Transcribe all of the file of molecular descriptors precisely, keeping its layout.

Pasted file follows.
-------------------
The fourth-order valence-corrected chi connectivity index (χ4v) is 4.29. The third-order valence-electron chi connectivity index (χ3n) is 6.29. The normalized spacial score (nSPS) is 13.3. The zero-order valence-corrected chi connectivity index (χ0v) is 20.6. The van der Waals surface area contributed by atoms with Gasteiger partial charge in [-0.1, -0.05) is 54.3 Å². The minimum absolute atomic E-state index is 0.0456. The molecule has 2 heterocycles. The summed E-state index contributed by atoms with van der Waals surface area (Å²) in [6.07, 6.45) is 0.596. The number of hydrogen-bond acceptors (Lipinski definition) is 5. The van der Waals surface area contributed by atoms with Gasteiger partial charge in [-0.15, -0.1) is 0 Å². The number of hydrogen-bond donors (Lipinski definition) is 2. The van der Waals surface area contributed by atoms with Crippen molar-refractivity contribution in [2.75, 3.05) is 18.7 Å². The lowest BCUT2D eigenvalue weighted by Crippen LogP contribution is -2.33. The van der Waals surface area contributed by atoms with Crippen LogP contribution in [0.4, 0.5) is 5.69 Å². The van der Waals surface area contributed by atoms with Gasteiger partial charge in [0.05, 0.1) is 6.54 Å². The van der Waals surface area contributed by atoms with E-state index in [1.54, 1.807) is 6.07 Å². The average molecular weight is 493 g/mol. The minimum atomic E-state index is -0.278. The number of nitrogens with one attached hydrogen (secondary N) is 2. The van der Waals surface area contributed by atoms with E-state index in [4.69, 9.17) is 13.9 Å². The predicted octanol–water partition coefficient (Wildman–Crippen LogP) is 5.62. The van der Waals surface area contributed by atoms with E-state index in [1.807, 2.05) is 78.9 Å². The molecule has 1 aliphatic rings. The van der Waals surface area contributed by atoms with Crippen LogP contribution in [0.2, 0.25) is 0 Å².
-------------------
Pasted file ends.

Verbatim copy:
The fourth-order valence-corrected chi connectivity index (χ4v) is 4.29. The third-order valence-electron chi connectivity index (χ3n) is 6.29. The normalized spacial score (nSPS) is 13.3. The zero-order valence-corrected chi connectivity index (χ0v) is 20.6. The van der Waals surface area contributed by atoms with Gasteiger partial charge in [-0.1, -0.05) is 54.3 Å². The minimum absolute atomic E-state index is 0.0456. The molecule has 2 heterocycles. The summed E-state index contributed by atoms with van der Waals surface area (Å²) in [6.07, 6.45) is 0.596. The number of hydrogen-bond acceptors (Lipinski definition) is 5. The van der Waals surface area contributed by atoms with Gasteiger partial charge in [-0.15, -0.1) is 0 Å². The number of hydrogen-bond donors (Lipinski definition) is 2. The van der Waals surface area contributed by atoms with Crippen molar-refractivity contribution in [2.75, 3.05) is 18.7 Å². The lowest BCUT2D eigenvalue weighted by Crippen LogP contribution is -2.33. The van der Waals surface area contributed by atoms with Crippen LogP contribution in [0.4, 0.5) is 5.69 Å². The van der Waals surface area contributed by atoms with Gasteiger partial charge in [0.05, 0.1) is 6.54 Å². The van der Waals surface area contributed by atoms with E-state index in [1.54, 1.807) is 6.07 Å². The average molecular weight is 493 g/mol. The minimum atomic E-state index is -0.278. The number of nitrogens with one attached hydrogen (secondary N) is 2. The van der Waals surface area contributed by atoms with E-state index in [4.69, 9.17) is 13.9 Å². The predicted octanol–water partition coefficient (Wildman–Crippen LogP) is 5.62. The van der Waals surface area contributed by atoms with E-state index in [1.807, 2.05) is 78.9 Å². The molecule has 1 aliphatic rings. The van der Waals surface area contributed by atoms with Crippen LogP contribution in [0.2, 0.25) is 0 Å².